Entrepreneur: “You bet, we have a great product!”

O’Leary: “But that means that you are valuing your company at $2.5 million. You only have $120,000 in sales. Your company is not worth close to that my friend.”

Entrepreneur: “Uh, uh . . .”

Investors want to know how you are valuing your business, how much money you are going to make, how much profit you have made, and why you need their money. Potential is great and all, but numbers talk, BS walks.

2. Understand that money has no feelings: Kevin O’Leary is fond of pointing this out. This is about making a profit for the investors, nothing more, nothing less. How, exactly, will you do that? How you feel about your business is fairly irrelevant.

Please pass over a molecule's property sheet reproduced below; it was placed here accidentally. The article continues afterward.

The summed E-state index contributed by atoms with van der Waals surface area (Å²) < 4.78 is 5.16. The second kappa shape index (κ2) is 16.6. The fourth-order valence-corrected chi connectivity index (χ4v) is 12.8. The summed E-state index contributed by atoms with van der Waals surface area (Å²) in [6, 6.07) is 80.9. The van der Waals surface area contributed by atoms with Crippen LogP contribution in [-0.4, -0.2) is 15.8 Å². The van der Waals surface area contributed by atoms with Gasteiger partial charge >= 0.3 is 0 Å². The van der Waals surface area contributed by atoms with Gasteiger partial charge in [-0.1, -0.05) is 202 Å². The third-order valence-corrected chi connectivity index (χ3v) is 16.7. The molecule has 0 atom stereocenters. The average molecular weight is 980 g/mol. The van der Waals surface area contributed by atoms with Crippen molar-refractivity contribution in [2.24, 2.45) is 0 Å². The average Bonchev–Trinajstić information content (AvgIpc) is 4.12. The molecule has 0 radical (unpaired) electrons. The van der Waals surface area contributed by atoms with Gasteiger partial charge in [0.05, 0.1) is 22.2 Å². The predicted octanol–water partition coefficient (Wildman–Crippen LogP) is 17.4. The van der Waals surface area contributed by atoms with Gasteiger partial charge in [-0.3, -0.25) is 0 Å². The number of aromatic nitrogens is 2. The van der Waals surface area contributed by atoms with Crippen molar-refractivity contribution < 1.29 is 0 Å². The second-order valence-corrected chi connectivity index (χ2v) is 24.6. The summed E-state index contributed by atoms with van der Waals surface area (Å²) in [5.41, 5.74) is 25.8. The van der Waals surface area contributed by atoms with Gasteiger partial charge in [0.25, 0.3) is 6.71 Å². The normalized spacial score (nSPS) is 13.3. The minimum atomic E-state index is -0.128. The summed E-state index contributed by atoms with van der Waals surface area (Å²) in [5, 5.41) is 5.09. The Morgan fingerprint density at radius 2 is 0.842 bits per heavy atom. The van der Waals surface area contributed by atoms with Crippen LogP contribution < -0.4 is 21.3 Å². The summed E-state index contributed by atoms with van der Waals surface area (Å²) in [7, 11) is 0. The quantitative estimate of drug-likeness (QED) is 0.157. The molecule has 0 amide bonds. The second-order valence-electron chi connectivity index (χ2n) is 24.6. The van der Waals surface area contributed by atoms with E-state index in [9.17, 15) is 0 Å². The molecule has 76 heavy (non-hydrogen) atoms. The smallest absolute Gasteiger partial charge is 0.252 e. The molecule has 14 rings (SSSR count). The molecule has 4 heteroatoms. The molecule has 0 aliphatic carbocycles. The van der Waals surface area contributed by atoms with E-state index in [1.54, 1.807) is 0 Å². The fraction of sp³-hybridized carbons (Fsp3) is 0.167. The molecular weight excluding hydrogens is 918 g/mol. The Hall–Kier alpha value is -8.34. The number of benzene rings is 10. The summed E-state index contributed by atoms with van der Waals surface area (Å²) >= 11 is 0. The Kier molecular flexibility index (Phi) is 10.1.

3. Have a real business that can be scaled: The business cannot be you doing labor, unless that labor can be duplicated en mass. If you make homemade cedar toy chests that cost $300 but take 25 hours to build, it is difficult to see how that is a business that can be ramped up to sell mass quantities. A business that makes widgets for $2 that retail for $4 is a business that is scalable.

4. Have real (not false) confidence and be emotionally intelligent: Yes, it’s all about the numbers, but then again, it’s not all about the numbers. You have to be a cheerleader for your business while being able to read the room.

Says Barbara Corcoran, “Make sure you can sell your product, because if you as the head of the company can’t sell it, who will? Also be sure you’re ready to answer the two key questions too many of the entrepreneurs who come on the show can’t: 1) What will you do with my money? and 2) How will I get my investment back?”